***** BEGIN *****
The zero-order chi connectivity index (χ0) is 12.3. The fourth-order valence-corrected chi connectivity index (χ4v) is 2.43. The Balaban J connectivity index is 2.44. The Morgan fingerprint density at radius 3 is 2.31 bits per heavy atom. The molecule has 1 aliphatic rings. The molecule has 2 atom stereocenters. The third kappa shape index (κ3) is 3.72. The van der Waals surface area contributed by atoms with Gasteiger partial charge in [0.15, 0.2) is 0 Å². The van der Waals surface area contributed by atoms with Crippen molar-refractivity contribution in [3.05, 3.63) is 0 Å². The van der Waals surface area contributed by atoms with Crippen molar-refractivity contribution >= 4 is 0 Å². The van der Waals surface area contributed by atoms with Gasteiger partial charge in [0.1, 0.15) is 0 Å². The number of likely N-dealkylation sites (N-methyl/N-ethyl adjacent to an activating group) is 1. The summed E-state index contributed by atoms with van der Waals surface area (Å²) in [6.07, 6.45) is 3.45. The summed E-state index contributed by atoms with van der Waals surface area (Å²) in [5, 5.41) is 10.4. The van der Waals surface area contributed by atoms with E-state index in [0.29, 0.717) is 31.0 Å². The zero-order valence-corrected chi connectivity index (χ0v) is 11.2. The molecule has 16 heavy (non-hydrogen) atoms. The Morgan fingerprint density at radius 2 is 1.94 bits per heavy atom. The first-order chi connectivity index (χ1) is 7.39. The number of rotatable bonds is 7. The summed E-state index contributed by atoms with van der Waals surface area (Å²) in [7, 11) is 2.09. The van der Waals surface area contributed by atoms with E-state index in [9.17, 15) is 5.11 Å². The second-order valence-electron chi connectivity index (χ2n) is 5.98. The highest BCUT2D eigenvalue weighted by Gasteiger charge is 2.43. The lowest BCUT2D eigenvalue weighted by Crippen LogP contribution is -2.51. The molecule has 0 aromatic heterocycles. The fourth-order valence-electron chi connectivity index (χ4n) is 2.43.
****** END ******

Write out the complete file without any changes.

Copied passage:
The zero-order chi connectivity index (χ0) is 12.3. The fourth-order valence-corrected chi connectivity index (χ4v) is 2.43. The Balaban J connectivity index is 2.44. The Morgan fingerprint density at radius 3 is 2.31 bits per heavy atom. The molecule has 1 aliphatic rings. The molecule has 2 atom stereocenters. The third kappa shape index (κ3) is 3.72. The van der Waals surface area contributed by atoms with Gasteiger partial charge in [0.15, 0.2) is 0 Å². The van der Waals surface area contributed by atoms with Crippen molar-refractivity contribution in [3.05, 3.63) is 0 Å². The van der Waals surface area contributed by atoms with Crippen molar-refractivity contribution >= 4 is 0 Å². The van der Waals surface area contributed by atoms with Gasteiger partial charge in [0.1, 0.15) is 0 Å². The number of likely N-dealkylation sites (N-methyl/N-ethyl adjacent to an activating group) is 1. The summed E-state index contributed by atoms with van der Waals surface area (Å²) in [6.07, 6.45) is 3.45. The summed E-state index contributed by atoms with van der Waals surface area (Å²) in [5, 5.41) is 10.4. The van der Waals surface area contributed by atoms with E-state index in [0.29, 0.717) is 31.0 Å². The zero-order valence-corrected chi connectivity index (χ0v) is 11.2. The molecule has 16 heavy (non-hydrogen) atoms. The Morgan fingerprint density at radius 2 is 1.94 bits per heavy atom. The first-order chi connectivity index (χ1) is 7.39. The number of rotatable bonds is 7. The summed E-state index contributed by atoms with van der Waals surface area (Å²) in [7, 11) is 2.09. The van der Waals surface area contributed by atoms with E-state index in [9.17, 15) is 5.11 Å². The second-order valence-electron chi connectivity index (χ2n) is 5.98. The highest BCUT2D eigenvalue weighted by Gasteiger charge is 2.43. The lowest BCUT2D eigenvalue weighted by Crippen LogP contribution is -2.51. The molecule has 0 aromatic heterocycles. The fourth-order valence-electron chi connectivity index (χ4n) is 2.43.